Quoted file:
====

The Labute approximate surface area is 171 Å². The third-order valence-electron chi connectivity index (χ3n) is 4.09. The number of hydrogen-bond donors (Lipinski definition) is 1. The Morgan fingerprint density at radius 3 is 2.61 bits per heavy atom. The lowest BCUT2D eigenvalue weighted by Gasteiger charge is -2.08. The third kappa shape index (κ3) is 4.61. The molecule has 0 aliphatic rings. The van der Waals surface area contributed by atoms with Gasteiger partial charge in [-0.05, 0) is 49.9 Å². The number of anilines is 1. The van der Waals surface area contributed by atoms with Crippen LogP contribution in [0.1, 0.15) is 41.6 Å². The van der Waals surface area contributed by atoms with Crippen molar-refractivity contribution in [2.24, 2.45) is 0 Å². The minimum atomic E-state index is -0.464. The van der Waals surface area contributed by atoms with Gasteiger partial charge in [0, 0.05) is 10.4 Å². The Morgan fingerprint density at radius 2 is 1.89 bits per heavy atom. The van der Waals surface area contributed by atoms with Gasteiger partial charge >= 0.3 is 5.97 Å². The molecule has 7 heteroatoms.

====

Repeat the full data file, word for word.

The Labute approximate surface area is 171 Å². The third-order valence-electron chi connectivity index (χ3n) is 4.09. The number of hydrogen-bond donors (Lipinski definition) is 1. The Morgan fingerprint density at radius 3 is 2.61 bits per heavy atom. The lowest BCUT2D eigenvalue weighted by Gasteiger charge is -2.08. The third kappa shape index (κ3) is 4.61. The molecule has 0 aliphatic rings. The van der Waals surface area contributed by atoms with Gasteiger partial charge in [-0.05, 0) is 49.9 Å². The number of anilines is 1. The van der Waals surface area contributed by atoms with Crippen LogP contribution in [0.1, 0.15) is 41.6 Å². The van der Waals surface area contributed by atoms with Crippen molar-refractivity contribution in [2.24, 2.45) is 0 Å². The minimum atomic E-state index is -0.464. The van der Waals surface area contributed by atoms with Gasteiger partial charge in [0, 0.05) is 10.4 Å². The Morgan fingerprint density at radius 2 is 1.89 bits per heavy atom. The van der Waals surface area contributed by atoms with Gasteiger partial charge >= 0.3 is 5.97 Å². The molecule has 7 heteroatoms.